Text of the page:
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October 20
1873 - Santa Barbara lawyers Charles Fernald and J.T. Richards purchase Rancho San Francisco for $33,000 (75 cents an acre) in a sheriff's sale [story]


California Attorney General logoSACRAMENTO – Following President Donald Trump’s announcement last week that the United States will withdraw from the Paris Climate Change Agreement, California Attorney General Xavier Becerra, along with the attorneys general of 18 states, has joined forces with governors, mayors, business leaders and universities across the country pledging to maintain their commitment to fighting climate change and abiding by the principles of the global agreement.

In addition to California’s top lawmaker, the Attorneys General from the following states joined the “We Are Still In” coalition: Connecticut, Delaware, Hawaii, Illinois, Iowa, Maine, Maryland, Massachusetts, Minnesota, New Mexico, New York, North Carolina, Oregon, Pennsylvania, Rhode Island, Vermont, Virginia, and the District of Columbia.

“Climate change is the most important global environmental issue of our time,” Becerra said. “At stake is nothing less than the kind of world we want our children to grow up in. Do we want them to experience record-high temperatures, droughts, rising sea levels, and poor air quality? President Trump says ‘yes.’ Regardless of Washington’s inaction, California will continue to lead the way on protecting our planet, and we will honor the historic Paris Agreement.”

President Trump announced on June 1 that the United States would break ranks with more than 190 countries and leave the historic global commitment that entered into force in November 2016.

The signatories to the “We Are Still In” coalition released the following statement Monday:
“We, the undersigned mayors, governors, attorneys general, college and university leaders and businesses are joining forces for the first time to declare that we will continue to support climate action to meet the Paris Agreement.

Arc de Triomphe - Paris Climate Change Agreement

The Arc de Triomphe in Paris, France, is illuminated in green to celebrate the Paris Agreement on climate change on November 4, 2016. Photo: Jean-Baptiste Gurliat/Mairie de Paris

“In December 2015 in Paris, world leaders signed the first global commitment to fight climate change. The landmark agreement succeeded where past attempts failed because it allowed each country to set its own emission reduction targets and adopt its own strategies for reaching them. In addition, nations – inspired by the actions of local and regional governments, along with businesses – came to recognize that fighting climate change brings significant economic and public health benefits.

“The Trump administration’s announcement undermines a key pillar in the fight against climate change and damages the world’s ability to avoid the most dangerous and costly effects of climate change. Importantly, it is also out of step with what is happening in the United States.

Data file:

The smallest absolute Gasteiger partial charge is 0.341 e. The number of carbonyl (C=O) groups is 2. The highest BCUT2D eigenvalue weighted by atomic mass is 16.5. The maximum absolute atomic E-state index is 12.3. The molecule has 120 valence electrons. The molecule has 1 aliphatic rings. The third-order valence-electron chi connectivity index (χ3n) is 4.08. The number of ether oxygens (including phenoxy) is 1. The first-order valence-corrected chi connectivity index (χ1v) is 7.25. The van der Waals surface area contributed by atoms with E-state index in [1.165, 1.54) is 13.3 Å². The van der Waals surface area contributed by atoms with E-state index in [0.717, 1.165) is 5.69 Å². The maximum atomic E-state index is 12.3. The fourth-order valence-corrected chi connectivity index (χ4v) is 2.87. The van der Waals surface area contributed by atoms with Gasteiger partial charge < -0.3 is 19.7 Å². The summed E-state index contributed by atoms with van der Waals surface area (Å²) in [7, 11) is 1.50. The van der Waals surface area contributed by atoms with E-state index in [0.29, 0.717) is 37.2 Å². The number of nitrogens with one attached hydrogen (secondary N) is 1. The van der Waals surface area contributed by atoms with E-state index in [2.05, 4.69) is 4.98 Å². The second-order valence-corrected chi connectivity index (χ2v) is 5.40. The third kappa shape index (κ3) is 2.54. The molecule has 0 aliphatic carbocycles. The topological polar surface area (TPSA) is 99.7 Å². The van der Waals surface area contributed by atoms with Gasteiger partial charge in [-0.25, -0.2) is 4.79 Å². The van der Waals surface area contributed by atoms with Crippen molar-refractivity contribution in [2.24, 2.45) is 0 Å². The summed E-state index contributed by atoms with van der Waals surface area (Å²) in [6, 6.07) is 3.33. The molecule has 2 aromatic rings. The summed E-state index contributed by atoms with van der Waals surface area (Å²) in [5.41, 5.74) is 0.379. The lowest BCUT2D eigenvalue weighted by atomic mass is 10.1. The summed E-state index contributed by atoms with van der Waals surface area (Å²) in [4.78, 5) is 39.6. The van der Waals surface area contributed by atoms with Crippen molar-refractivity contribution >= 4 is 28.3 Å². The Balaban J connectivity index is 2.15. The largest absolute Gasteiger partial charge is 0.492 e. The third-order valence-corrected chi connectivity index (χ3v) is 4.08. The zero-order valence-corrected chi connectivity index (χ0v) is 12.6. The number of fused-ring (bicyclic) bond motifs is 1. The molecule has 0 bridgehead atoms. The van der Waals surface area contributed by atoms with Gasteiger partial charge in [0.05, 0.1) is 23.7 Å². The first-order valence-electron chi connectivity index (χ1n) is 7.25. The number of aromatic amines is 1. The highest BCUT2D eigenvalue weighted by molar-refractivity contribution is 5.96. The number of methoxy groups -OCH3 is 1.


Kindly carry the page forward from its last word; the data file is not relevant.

“In the U.S., it is local and state governments, along with businesses, that are primarily responsible for the dramatic decrease in greenhouse gas emissions in recent years. Actions by each group will multiply and accelerate in the years ahead, no matter what policies Washington may adopt.

“In the absence of leadership from Washington, states, cities, colleges and universities and businesses representing a sizeable percentage of the U.S. economy will pursue ambitious climate goals, working together to take forceful action and to ensure that the U.S. remains a global leader in reducing emissions.

“It is imperative that the world know that in the U.S., the actors that will provide the leadership necessary to meet our Paris commitment are found in city halls, state capitals, colleges and universities and businesses. Together, we will remain actively engaged with the international community as part of the global effort to hold warming to well below 2°C and to accelerate the transition to a clean energy economy that will benefit our security, prosperity, and health.”

The Paris Climate Change Agreement requires participating countries to limit global warming to well below 3.6 degrees Fahrenheit from pre-industrial levels and encourages them to pursue efforts to keep temperature increases to 2.7 degrees Fahrenheit. The “We Are Still In” coalition pledges to ensure that despite the country’s exit from the agreement the United States will continue to be a leader in reducing greenhouse gas emissions.

Attorney General Becerra has been fighting to protect California’s environment by challenging the federal rollback of pollution standards for motor vehicles, defending the historic Clean Power Plan abandoned by the Trump Administration, and intervening in a lawsuit to uphold energy efficiency standards, among other actions.

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